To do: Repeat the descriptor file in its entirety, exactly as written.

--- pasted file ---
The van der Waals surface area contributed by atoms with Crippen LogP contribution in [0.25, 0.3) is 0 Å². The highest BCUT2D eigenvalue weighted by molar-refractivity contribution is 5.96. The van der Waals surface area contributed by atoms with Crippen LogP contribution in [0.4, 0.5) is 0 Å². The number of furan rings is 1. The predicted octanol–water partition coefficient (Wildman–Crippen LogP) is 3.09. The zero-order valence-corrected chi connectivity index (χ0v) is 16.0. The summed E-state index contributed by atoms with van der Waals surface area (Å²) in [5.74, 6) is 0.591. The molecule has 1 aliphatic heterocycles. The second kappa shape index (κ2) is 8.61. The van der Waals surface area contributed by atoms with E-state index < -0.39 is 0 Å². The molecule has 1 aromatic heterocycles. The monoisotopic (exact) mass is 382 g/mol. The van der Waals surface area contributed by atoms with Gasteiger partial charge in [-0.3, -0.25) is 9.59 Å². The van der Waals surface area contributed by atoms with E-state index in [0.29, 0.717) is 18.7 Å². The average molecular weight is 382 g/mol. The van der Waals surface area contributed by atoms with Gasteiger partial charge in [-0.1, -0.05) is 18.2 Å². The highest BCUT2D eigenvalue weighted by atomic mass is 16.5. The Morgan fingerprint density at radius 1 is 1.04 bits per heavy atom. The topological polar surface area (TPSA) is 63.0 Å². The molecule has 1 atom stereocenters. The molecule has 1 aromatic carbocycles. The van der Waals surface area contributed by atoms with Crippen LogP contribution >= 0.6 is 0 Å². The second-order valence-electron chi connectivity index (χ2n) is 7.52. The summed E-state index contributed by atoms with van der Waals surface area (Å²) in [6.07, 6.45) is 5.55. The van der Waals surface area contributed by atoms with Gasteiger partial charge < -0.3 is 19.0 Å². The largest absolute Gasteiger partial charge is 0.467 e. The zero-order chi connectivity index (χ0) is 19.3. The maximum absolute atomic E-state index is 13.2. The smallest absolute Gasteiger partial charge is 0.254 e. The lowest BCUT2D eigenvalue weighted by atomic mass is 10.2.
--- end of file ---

The van der Waals surface area contributed by atoms with Crippen LogP contribution in [0.25, 0.3) is 0 Å². The highest BCUT2D eigenvalue weighted by molar-refractivity contribution is 5.96. The van der Waals surface area contributed by atoms with Crippen LogP contribution in [0.4, 0.5) is 0 Å². The number of furan rings is 1. The predicted octanol–water partition coefficient (Wildman–Crippen LogP) is 3.09. The zero-order valence-corrected chi connectivity index (χ0v) is 16.0. The summed E-state index contributed by atoms with van der Waals surface area (Å²) in [5.74, 6) is 0.591. The molecule has 1 aliphatic heterocycles. The second kappa shape index (κ2) is 8.61. The van der Waals surface area contributed by atoms with E-state index < -0.39 is 0 Å². The molecule has 1 aromatic heterocycles. The monoisotopic (exact) mass is 382 g/mol. The van der Waals surface area contributed by atoms with Gasteiger partial charge in [-0.3, -0.25) is 9.59 Å². The van der Waals surface area contributed by atoms with E-state index in [0.29, 0.717) is 18.7 Å². The average molecular weight is 382 g/mol. The van der Waals surface area contributed by atoms with Gasteiger partial charge in [-0.1, -0.05) is 18.2 Å². The highest BCUT2D eigenvalue weighted by atomic mass is 16.5. The Morgan fingerprint density at radius 1 is 1.04 bits per heavy atom. The topological polar surface area (TPSA) is 63.0 Å². The molecule has 1 atom stereocenters. The molecule has 1 aromatic carbocycles. The van der Waals surface area contributed by atoms with Crippen LogP contribution >= 0.6 is 0 Å². The second-order valence-electron chi connectivity index (χ2n) is 7.52. The summed E-state index contributed by atoms with van der Waals surface area (Å²) in [6.07, 6.45) is 5.55. The van der Waals surface area contributed by atoms with Gasteiger partial charge < -0.3 is 19.0 Å². The largest absolute Gasteiger partial charge is 0.467 e. The zero-order chi connectivity index (χ0) is 19.3. The maximum absolute atomic E-state index is 13.2. The smallest absolute Gasteiger partial charge is 0.254 e. The lowest BCUT2D eigenvalue weighted by atomic mass is 10.2.